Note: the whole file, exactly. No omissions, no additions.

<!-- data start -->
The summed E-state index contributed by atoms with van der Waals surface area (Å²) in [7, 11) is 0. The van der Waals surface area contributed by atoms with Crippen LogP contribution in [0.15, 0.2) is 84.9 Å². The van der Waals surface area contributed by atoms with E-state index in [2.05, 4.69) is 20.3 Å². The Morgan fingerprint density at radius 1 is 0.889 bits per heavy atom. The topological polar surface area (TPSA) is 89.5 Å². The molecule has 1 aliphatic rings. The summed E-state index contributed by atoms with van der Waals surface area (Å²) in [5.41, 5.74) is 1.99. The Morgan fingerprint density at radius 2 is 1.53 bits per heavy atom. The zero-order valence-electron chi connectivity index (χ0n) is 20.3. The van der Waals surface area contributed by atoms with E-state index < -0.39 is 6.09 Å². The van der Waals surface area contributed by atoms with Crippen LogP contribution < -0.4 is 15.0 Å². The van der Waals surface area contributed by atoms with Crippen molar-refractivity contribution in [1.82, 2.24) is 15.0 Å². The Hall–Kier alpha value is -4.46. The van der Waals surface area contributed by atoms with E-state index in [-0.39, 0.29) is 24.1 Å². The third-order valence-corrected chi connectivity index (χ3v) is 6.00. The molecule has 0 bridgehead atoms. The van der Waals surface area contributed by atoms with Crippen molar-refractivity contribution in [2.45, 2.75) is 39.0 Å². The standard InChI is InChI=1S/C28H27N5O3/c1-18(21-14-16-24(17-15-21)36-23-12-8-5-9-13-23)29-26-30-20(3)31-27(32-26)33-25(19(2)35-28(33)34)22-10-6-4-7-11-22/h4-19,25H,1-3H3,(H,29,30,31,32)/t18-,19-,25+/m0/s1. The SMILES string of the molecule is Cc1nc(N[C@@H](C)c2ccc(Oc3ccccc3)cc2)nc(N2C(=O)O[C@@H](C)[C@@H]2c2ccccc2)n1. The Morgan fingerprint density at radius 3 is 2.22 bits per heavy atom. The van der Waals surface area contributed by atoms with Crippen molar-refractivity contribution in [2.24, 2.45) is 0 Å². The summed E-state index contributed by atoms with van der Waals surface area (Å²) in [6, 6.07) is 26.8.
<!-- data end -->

The summed E-state index contributed by atoms with van der Waals surface area (Å²) in [7, 11) is 0. The van der Waals surface area contributed by atoms with Crippen LogP contribution in [0.15, 0.2) is 84.9 Å². The van der Waals surface area contributed by atoms with E-state index in [2.05, 4.69) is 20.3 Å². The Morgan fingerprint density at radius 1 is 0.889 bits per heavy atom. The topological polar surface area (TPSA) is 89.5 Å². The molecule has 1 aliphatic rings. The summed E-state index contributed by atoms with van der Waals surface area (Å²) in [5.41, 5.74) is 1.99. The Morgan fingerprint density at radius 2 is 1.53 bits per heavy atom. The zero-order valence-electron chi connectivity index (χ0n) is 20.3. The van der Waals surface area contributed by atoms with E-state index < -0.39 is 6.09 Å². The van der Waals surface area contributed by atoms with Crippen LogP contribution < -0.4 is 15.0 Å². The van der Waals surface area contributed by atoms with Crippen molar-refractivity contribution in [1.82, 2.24) is 15.0 Å². The Hall–Kier alpha value is -4.46. The van der Waals surface area contributed by atoms with E-state index in [-0.39, 0.29) is 24.1 Å². The third-order valence-corrected chi connectivity index (χ3v) is 6.00. The molecule has 0 bridgehead atoms. The van der Waals surface area contributed by atoms with Crippen molar-refractivity contribution in [2.45, 2.75) is 39.0 Å². The standard InChI is InChI=1S/C28H27N5O3/c1-18(21-14-16-24(17-15-21)36-23-12-8-5-9-13-23)29-26-30-20(3)31-27(32-26)33-25(19(2)35-28(33)34)22-10-6-4-7-11-22/h4-19,25H,1-3H3,(H,29,30,31,32)/t18-,19-,25+/m0/s1. The SMILES string of the molecule is Cc1nc(N[C@@H](C)c2ccc(Oc3ccccc3)cc2)nc(N2C(=O)O[C@@H](C)[C@@H]2c2ccccc2)n1. The Morgan fingerprint density at radius 3 is 2.22 bits per heavy atom. The van der Waals surface area contributed by atoms with Crippen molar-refractivity contribution in [2.24, 2.45) is 0 Å². The summed E-state index contributed by atoms with van der Waals surface area (Å²) in [6, 6.07) is 26.8.